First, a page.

In London, schools will lose up to £500 per pupil, yet rural schools will not receive enough money to make up for cuts to the dedicated schools grant. The cuts will have an even worse impact in Further Education. Whereas per-pupil funding rose for primary and secondary schools in the last 20 years, per-pupil funding for FE students fell and is no higher than it was almost 30 years ago. Further cuts to FE budgets will seriously damage 16-18 education. There a number of reasons for the huge scale of this problem.
The government want the public to focus only on one figure, which is the cash spent per pupil. Under their spending plans they promise that per pupil funding will be maintained in cash terms during this Parliament. That’s a cut in real terms, however, as there is no inflation-proofing. The Institute for Fiscal Studies say inflation will be 8% over the lifetime of this Parliament. That 8% real terms cut is, however, only one aspect of the problem. To understand the scale of underfunding it is essential to look also at the increased costs all schools will face too.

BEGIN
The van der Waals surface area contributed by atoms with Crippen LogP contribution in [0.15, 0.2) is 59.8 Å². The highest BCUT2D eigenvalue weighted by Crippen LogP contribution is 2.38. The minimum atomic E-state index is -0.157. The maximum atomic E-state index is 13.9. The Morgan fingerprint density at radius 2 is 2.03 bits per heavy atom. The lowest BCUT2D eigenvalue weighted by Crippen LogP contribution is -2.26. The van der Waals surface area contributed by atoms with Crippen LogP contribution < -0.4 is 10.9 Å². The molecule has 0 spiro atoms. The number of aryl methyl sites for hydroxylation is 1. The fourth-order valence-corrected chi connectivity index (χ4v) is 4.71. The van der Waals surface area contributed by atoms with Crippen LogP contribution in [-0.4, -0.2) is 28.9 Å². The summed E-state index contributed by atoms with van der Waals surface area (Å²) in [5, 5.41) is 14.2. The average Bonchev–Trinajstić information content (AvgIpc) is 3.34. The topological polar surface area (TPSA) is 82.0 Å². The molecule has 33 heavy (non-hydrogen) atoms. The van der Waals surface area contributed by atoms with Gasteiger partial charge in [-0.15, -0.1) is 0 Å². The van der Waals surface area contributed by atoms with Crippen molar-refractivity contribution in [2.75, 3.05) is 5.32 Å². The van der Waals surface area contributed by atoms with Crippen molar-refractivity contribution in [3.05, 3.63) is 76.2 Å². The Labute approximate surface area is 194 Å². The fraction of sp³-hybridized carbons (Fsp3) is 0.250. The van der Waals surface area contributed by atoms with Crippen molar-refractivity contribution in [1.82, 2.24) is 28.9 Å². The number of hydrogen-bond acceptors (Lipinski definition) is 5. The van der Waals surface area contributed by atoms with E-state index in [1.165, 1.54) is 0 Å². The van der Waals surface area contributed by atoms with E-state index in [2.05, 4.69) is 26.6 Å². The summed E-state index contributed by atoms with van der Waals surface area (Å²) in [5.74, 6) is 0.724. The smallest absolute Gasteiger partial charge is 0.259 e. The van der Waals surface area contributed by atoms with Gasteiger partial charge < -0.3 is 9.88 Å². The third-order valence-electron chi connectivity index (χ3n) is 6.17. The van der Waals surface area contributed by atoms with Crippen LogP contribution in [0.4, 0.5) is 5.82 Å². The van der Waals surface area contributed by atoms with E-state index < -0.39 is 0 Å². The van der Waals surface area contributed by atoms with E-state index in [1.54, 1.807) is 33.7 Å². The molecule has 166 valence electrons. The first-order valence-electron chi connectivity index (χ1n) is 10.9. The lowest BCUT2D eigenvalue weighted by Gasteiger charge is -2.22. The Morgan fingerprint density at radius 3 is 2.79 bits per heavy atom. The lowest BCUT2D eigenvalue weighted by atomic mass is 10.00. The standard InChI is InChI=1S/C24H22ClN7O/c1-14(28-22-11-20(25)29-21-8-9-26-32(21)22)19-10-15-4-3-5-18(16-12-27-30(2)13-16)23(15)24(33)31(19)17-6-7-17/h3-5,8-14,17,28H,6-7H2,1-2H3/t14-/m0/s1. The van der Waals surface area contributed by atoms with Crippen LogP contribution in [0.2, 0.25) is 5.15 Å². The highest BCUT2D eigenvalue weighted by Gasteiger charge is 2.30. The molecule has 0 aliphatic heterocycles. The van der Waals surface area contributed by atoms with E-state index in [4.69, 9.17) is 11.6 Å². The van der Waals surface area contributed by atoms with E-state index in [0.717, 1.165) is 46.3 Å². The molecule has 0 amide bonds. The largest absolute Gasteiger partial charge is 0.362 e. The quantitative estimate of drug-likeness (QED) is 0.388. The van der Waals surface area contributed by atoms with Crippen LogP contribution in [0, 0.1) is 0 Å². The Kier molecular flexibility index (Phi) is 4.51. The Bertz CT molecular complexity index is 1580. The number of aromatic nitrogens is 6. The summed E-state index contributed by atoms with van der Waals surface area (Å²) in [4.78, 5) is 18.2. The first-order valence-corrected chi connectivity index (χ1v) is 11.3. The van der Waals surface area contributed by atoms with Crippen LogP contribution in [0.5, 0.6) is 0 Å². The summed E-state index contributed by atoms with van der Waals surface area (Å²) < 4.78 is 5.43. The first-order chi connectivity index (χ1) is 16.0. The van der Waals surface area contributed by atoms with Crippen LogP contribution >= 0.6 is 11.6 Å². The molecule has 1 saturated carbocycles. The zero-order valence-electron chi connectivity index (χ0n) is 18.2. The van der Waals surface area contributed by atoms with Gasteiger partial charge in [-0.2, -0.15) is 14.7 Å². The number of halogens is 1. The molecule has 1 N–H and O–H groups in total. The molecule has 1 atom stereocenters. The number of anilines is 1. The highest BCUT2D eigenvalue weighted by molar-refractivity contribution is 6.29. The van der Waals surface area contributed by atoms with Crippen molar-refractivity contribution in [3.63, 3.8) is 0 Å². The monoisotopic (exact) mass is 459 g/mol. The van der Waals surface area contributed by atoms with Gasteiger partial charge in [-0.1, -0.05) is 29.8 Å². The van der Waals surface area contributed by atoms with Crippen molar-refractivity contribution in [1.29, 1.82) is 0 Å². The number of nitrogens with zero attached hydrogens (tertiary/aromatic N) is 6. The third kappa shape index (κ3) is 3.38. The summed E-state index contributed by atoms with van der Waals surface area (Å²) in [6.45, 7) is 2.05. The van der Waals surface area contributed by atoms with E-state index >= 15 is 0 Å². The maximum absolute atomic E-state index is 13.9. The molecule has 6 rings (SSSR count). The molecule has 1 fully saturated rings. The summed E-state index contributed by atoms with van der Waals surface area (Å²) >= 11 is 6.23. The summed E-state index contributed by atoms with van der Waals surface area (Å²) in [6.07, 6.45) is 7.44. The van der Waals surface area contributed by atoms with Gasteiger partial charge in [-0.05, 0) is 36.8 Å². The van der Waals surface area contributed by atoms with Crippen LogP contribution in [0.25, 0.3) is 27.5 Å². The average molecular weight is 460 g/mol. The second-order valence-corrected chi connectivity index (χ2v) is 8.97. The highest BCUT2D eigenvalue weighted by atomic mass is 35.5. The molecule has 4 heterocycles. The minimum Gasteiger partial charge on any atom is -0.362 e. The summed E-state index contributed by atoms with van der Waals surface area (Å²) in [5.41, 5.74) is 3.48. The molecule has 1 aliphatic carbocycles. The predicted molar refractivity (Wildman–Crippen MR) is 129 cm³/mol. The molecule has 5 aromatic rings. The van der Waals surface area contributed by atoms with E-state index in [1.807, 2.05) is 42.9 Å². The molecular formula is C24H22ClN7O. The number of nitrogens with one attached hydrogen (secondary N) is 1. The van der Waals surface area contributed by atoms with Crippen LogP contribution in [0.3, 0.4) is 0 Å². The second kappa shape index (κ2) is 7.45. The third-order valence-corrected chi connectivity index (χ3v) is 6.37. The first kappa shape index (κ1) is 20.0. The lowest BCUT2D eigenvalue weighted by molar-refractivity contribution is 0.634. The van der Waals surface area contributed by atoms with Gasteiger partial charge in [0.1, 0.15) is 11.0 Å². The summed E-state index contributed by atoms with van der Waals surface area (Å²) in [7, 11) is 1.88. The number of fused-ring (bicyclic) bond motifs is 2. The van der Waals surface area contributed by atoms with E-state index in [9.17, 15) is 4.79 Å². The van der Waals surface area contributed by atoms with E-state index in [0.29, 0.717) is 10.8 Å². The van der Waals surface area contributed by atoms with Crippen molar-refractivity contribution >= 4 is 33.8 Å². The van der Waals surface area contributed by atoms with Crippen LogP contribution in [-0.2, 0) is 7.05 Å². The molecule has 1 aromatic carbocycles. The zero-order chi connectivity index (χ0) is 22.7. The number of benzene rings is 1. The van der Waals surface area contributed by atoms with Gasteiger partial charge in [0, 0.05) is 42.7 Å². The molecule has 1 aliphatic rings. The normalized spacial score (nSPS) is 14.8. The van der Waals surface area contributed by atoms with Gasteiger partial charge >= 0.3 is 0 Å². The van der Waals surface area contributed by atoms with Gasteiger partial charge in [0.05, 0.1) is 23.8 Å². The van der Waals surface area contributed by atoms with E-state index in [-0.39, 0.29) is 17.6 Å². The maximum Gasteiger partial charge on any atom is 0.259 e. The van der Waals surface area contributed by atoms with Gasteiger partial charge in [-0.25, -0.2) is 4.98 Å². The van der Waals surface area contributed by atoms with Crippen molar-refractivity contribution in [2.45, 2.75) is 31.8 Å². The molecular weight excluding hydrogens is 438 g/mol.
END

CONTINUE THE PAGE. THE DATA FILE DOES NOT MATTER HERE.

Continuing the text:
Funding Employers’ NI contributions have increased with no additional funding. Under the new pensions arrangements employers’ pension contributions increased also with no additional funding. Just as all of these pressures kick in, a new National Funding Formula will be introduced in April 2018 (changed from 2017). The model favoured by the Tories has been promoted by a group of shire counties (the f40 group) which would redistribute the existing funding away from areas of greatest need and deprivation and towards areas of affluence. Depending on whether there is a minimum funding guarantee, this will mean cuts of between 15-25% from April 2018. With the headteacher organisations, the National Governors Association and, recently, the National Audit Office joining the ranks of those warning of a crisis, the government’s claim that things have never been better lies in tatters.